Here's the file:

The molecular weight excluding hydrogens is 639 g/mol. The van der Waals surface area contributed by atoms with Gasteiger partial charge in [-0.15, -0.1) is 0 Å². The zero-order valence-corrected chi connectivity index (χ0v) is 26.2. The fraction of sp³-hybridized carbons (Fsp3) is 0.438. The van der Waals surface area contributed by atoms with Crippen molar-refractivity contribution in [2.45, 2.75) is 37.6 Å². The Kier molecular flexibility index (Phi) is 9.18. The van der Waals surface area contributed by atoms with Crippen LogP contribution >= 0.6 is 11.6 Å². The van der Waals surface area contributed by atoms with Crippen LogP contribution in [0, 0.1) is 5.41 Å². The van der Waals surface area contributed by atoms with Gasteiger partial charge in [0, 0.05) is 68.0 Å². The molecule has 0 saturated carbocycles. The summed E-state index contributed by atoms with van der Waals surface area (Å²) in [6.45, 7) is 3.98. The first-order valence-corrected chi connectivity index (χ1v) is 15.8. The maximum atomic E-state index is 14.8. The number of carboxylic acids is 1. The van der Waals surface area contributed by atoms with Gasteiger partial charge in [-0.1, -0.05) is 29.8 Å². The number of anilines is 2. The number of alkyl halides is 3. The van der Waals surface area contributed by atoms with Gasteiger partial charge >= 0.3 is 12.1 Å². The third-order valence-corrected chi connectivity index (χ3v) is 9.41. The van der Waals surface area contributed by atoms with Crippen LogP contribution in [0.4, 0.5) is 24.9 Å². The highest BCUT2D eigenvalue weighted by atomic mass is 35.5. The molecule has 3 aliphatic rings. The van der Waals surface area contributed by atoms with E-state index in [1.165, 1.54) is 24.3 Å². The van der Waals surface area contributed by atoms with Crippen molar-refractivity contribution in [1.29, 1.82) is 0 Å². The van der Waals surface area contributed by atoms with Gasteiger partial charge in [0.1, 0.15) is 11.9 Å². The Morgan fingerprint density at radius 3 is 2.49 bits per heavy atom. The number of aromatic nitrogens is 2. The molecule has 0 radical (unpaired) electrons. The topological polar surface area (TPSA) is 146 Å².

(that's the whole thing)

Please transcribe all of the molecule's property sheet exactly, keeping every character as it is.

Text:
The molecular weight excluding hydrogens is 639 g/mol. The van der Waals surface area contributed by atoms with Gasteiger partial charge in [-0.15, -0.1) is 0 Å². The zero-order valence-corrected chi connectivity index (χ0v) is 26.2. The fraction of sp³-hybridized carbons (Fsp3) is 0.438. The van der Waals surface area contributed by atoms with Crippen molar-refractivity contribution in [2.45, 2.75) is 37.6 Å². The Kier molecular flexibility index (Phi) is 9.18. The van der Waals surface area contributed by atoms with Crippen LogP contribution >= 0.6 is 11.6 Å². The van der Waals surface area contributed by atoms with Crippen LogP contribution in [0, 0.1) is 5.41 Å². The van der Waals surface area contributed by atoms with Gasteiger partial charge in [0, 0.05) is 68.0 Å². The molecule has 0 saturated carbocycles. The summed E-state index contributed by atoms with van der Waals surface area (Å²) in [6.45, 7) is 3.98. The first-order valence-corrected chi connectivity index (χ1v) is 15.8. The maximum atomic E-state index is 14.8. The number of carboxylic acids is 1. The van der Waals surface area contributed by atoms with Gasteiger partial charge in [-0.1, -0.05) is 29.8 Å². The number of anilines is 2. The number of alkyl halides is 3. The van der Waals surface area contributed by atoms with Gasteiger partial charge >= 0.3 is 12.1 Å². The third-order valence-corrected chi connectivity index (χ3v) is 9.41. The van der Waals surface area contributed by atoms with Crippen LogP contribution in [0.4, 0.5) is 24.9 Å². The highest BCUT2D eigenvalue weighted by atomic mass is 35.5. The molecule has 3 aliphatic rings. The van der Waals surface area contributed by atoms with E-state index in [1.165, 1.54) is 24.3 Å². The van der Waals surface area contributed by atoms with Crippen molar-refractivity contribution in [1.29, 1.82) is 0 Å². The van der Waals surface area contributed by atoms with Gasteiger partial charge in [0.1, 0.15) is 11.9 Å². The Morgan fingerprint density at radius 3 is 2.49 bits per heavy atom. The number of aromatic nitrogens is 2. The molecule has 0 radical (unpaired) electrons. The topological polar surface area (TPSA) is 146 Å².